Retail companies have “little room for delay” when adapting to virtual reality, professional services company PwC says. A third of consumers who used virtual reality also shopped in the metaverse, according to a survey it published.
One in three consumers have used virtual reality in the previous six months, the survey from PwC says. Half of those reported using the technology to play games or watch movies and TV shows.
One-third said they went in to experience a virtual retail environment or a concert. 31% of virtual reality users reported buying digital products and NFTs, including avatars and digital artwork, as a result.
But a “surprising” number of consumers – 32% in total – said they had purchased physical products after testing them in virtual reality stores. Significantly, 19% trusted the technology enough to buy luxury goods.
The Global Consumer Insights Pulse Survey polled over 9,000 respondents across 25 countries and territories. It found that consumers in China were among the most avid adopters of the technology, with 17% reporting experience with it, compared to 6% globally.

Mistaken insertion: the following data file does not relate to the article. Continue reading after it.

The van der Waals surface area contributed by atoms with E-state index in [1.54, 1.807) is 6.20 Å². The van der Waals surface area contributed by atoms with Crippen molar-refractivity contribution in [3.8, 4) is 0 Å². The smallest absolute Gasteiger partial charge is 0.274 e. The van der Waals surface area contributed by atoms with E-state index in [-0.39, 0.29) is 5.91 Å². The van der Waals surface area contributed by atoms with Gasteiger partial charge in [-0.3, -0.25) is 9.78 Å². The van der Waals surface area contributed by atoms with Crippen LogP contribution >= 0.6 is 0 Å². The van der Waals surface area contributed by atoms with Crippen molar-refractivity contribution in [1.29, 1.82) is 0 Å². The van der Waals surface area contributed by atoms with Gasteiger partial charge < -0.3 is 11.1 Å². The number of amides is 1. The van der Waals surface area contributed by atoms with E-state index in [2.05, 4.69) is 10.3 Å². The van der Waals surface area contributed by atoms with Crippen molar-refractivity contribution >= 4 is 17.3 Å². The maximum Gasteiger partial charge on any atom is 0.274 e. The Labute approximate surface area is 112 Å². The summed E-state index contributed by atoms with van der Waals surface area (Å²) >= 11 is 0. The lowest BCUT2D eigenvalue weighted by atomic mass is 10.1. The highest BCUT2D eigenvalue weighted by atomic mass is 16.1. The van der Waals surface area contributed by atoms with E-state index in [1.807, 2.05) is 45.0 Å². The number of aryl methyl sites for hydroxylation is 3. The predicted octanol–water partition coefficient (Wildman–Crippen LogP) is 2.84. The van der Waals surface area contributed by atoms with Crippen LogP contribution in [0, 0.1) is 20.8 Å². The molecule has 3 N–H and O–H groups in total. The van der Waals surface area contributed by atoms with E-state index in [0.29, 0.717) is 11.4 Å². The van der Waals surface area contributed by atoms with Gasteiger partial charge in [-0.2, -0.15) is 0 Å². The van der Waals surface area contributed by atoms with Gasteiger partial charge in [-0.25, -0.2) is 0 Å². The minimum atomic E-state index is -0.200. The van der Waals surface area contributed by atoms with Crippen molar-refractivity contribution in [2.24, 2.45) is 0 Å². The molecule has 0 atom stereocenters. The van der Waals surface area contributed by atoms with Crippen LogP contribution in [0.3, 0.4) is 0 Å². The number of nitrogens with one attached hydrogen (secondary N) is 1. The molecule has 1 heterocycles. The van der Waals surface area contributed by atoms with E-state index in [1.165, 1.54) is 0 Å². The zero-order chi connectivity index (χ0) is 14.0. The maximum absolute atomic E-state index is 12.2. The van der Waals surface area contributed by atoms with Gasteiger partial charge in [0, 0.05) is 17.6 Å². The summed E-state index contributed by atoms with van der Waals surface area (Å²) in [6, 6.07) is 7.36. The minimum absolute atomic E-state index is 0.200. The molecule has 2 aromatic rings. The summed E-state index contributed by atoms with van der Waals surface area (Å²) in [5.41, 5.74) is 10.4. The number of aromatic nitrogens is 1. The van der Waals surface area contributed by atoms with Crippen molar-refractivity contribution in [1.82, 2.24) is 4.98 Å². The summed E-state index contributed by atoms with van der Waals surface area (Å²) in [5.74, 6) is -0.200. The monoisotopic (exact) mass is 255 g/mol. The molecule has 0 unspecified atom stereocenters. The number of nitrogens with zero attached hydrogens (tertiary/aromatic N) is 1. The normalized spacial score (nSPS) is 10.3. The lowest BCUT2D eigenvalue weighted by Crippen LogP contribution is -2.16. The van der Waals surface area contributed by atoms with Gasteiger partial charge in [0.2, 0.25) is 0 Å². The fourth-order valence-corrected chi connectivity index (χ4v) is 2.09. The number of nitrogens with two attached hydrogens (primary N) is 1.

Virtual reality was also popular in markets like India and Qatar but less so in Australia, Ireland, and Japan. Age and work model also factored in the use of the technology. It was more prevalent among Generation Z and young millennials, but also users of any age if they had an option to work remotely.
Age of disruption
With Chinese travelers locked out from many of the world’s most popular shopping destinations due to the “zero-Covid” policy back home, virtual reality may offer retailers and manufacturers another way to reach them.
Beyond China, people across the globe have changed the ways they shop. PwC says that consumer habits developed during the pandemic seem likely to stick – and even increase. 35% of respondents with virtual reality experience said they expected their spending in the medium to grow in the next six months.
“If retail companies had any doubt about the need to reach consumers across all channels, the pandemic, gnarled supply chains, and inflation have made the imperative clear,” PwC said.
It noted the emergence of virtual reality in retail as one of many “waves of disruption” to which companies must adapt. According to PwC, these also include growing consumer expectations regarding environmental and social issues, increasing global polarization, inflation, and possible economic contraction.
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